For those keen to tread the boards in St Andrews, the most obvious wellspring of theatrical potential in town is the university’s Mermaids Performing Arts Fund. Mermaids serves a critical purpose in funding, supporting, and managing student productions – not to mention providing us with the ever-popular Christmas Ball each December (which many are so eager to attend that they’d just about do anything short of sell a kidney to procure an elusive ticket). But in recent years, our small town has expanded its appetite for theatre, giving rise to several independent groups and productions to rival Mermaids’ monopoly on the entertainment scene.
Anyone who has been involved with the theatrical social circle in St Andrews will tell you the same thing (with, yes, just the smallest of wry grins) – technically, everyone’s a Mermaid. As one of the union’s affiliated societies, every member of the student body is indeed automatically a part of the Performing Arts Fund. Nonetheless, as someone who remembers what it was like turning up as a pasty fresher looking to ingratiate herself, there’s no denying that Mermaids has on occasion felt intimidating to outsiders.
In some small way, independent productions seem to splinter that social fabric, offering students a chance to explore theatre outside of the proscribed route. By providing an alternative to Mermaids’ mandated productions, independent shows and groups allow for a well-needed breath of fresh air… and while the lawlessness of producing theatre without compulsory attendance at committee meetings, the careful checking of budgets, and all of the accountability therein can seem like a recipe for disaster, it can also be the opportunity for true artistic liberation.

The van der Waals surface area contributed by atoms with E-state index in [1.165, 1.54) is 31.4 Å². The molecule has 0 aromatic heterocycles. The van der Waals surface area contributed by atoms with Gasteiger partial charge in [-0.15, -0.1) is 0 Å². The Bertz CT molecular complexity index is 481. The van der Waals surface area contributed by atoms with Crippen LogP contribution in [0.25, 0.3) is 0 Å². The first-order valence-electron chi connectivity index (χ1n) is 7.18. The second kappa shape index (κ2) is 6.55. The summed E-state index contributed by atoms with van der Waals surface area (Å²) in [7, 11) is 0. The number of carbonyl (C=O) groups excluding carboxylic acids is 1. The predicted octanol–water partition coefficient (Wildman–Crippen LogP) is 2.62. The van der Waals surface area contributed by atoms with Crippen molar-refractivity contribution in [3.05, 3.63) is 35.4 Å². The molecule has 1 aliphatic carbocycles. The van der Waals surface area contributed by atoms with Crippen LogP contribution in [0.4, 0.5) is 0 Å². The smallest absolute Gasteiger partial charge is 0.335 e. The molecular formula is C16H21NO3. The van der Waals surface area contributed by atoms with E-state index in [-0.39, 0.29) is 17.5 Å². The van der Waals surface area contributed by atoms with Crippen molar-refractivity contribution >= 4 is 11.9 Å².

Perhaps one of the most famous independent theatre groups of recent years in St Andrews is BoxedIn Theatre, a prime example of the way in which an independent group stood by its own ethos and developed a uniquely ambitious vision. Founded by the now-recent graduate Oliver Savage, BoxedIn has moved from St Andrews’-based productions such as Romeo and Juliet or student-written Lobes to touring Britain and Ireland on its summer 2018 ‘Back of the Van’ tour. After a summer spent in Edinburgh showcasing eight original shows in the Fringe’s first ever zero-waste venue, BoxedIn has certainly redefined expectations of what St Andrews’ theatre-minded students can do – if only they’re willing to take a few risks. Being bold enough to tread a new path has forged several success stories, after all. 2017 graduate Joanna Bowman, who led the independent group Wanton Theatre in productions such as 2017’s Hedda Gabler, has since gone on to Assistant Direct at venues including Chichester Theatre.
Of course, independent productions are also offered the freedom of fewer logistical interventions. Staged in the James Gregory Telescope, last year’s show The Little Prince, produced by the group Peachy Keen, was a moving testament to how performances can benefit from independence – even in terms of securing such a remarkable venue.
This semester sees two independent plays announcing themselves on the scene – Lost Boot Productions’ Snore and Tom Basden’s play Party, directed by Alex Schellekens. Alongside six upcoming Mermaids’ shows, the theatre scene is feeling especially fertile. Ultimately, independent productions and Mermaids’ shows aren’t rivals. They’re not competing so much as they are working in tandem to widen an artistic and social environment that ought to support all of the people who come to this university with a well-worn playscript in their bag – and a hope of one day staging it.